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NEW CAR RELEASES, WHICH WILL PREVENT PERSONAL INJURY AND A TRIP TO A CALIFORNIA ATTORNEY

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It’s just after the holiday season! If you’re one of lucky ones, “Santa” just brought you a new car this year. Just in time for the holiday buying season, the Insurance Institute for Highway Safety’s annual list of the safest cars for 2008 has been released. New cars now have some new technologies that just might keep you safer in case you’re involved in an accident, and keep you away from a visit to a local personal attorney for personal injuries. What car tops your list? Let’s see if they match this year’s top safe cars.

Audi A4, Acura’s RL and Saab’s 9-3 were rated the three safest automobiles to date. All three cars received top scores from four of the most respected sources for automobile safety data; Consumer Reports, the Department of Transportation, the Insurance Institute for Highway Safety (IIHS) and the Highway Loss Data Institute (HLDI).

Honda and Ford had the most models on the top of the list with thirty four vehicles receiving the best safety pick designation for 2008. In comparison, in model year 2007 there were only thirteen vehicles. Why the big increase? Automobile dealers are installing newer safe technology before legislation mandates it in most cases. So what do you look for when buying a safe car? Electronic stability control (ESC) and side air bags (SAB) are a great place to begin since several NHTSA studies have shown that these new technologies offer tremendous life-saving abilities.

Electronic Stability Control (ESC), offered under various trade names, is designed to assist drivers in maintaining control of their vehicles during extreme steering maneuvers or on slippery roads. ESC senses when a vehicle is starting to lose control – known as either spinning out (over steering) or plowing out (under steering). When this occurs, ESC automatically applies the brake to one or more of the wheels to turn the vehicle to the appropriate direction. However, ESC cannot keep a vehicle on the road if the vehicle’s speed is simply too great for conditions.
Based on a NHTSA study of U.S. crash data, NHTSA estimates equipping vehicles with ESC will reduce single-vehicle crashes of passenger cars by 34 percent and single-vehicle crashes of sport utility vehicles (SUVs) by 59 percent. Preventing single-vehicle loss-of-control crashes is the most effective way to reduce deaths resulting from rollover crashes. The NHSTA proposed safety standard would require manufacturers to begin equipping vehicles with ESC in the 2009 model year and to have the technology standard in all vehicles by the 2012 model year.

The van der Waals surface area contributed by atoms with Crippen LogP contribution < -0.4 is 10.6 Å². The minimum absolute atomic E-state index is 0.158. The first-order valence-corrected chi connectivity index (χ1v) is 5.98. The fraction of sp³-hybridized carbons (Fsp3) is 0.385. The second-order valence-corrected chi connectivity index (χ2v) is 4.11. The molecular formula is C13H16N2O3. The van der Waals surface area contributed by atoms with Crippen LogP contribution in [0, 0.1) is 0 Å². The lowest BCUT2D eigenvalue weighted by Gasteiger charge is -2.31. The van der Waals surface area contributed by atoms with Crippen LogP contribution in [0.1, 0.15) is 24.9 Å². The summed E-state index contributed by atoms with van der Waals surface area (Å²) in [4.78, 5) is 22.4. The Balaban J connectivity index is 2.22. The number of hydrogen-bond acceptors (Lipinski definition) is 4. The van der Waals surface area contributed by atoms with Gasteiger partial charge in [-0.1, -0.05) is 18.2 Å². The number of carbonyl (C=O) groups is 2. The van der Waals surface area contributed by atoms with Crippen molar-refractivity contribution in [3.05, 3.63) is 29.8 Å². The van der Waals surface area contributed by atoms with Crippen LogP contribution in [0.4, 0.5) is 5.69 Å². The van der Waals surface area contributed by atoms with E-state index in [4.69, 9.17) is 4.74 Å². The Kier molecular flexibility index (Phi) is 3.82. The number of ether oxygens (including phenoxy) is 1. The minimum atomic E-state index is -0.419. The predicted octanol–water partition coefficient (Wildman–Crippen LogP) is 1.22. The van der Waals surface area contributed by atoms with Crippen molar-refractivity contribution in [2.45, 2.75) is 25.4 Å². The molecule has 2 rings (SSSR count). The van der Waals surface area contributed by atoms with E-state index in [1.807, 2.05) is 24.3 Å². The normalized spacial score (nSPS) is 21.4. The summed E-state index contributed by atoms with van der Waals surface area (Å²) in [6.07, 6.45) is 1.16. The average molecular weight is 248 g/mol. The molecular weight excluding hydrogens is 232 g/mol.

Side-impact air bag (SAB) technology offers additional protection to two main areas of the body – the head and the chest – during side-impact crashes. SABs can provide significant safety benefits to adults in side-impact crashes. NHTSA estimates that if all the vehicles on U.S. roads were equipped with head protection SABs, 700 to 1,000 lives would be saved per year in side-impact crashes. NHTSA also estimates that in side-impact crashes involving at least one fatality, nearly 60 percent of those killed have suffered brain injuries.

For an excellent, up-to-date publication on buying a safe car this year, visit www.safercar.gov for the brochure entitled, “Buying a Safer Car 2007”. It will give you a full list of crash tests, rollover ratings and safety features to be aware of when purchasing a new car.

Lastly, whenever we look at the most safe cars, one has to list some of the least-safe cars as well. This list comes from the IIHS. All of the following are the four-door models: Chevrolet Cobalt, Ford Focus, Mazda3, Saturn Ion, Suzuki’s Aerio and Forenza. The biggest surprise was the Toyota Corolla without the side air bags.

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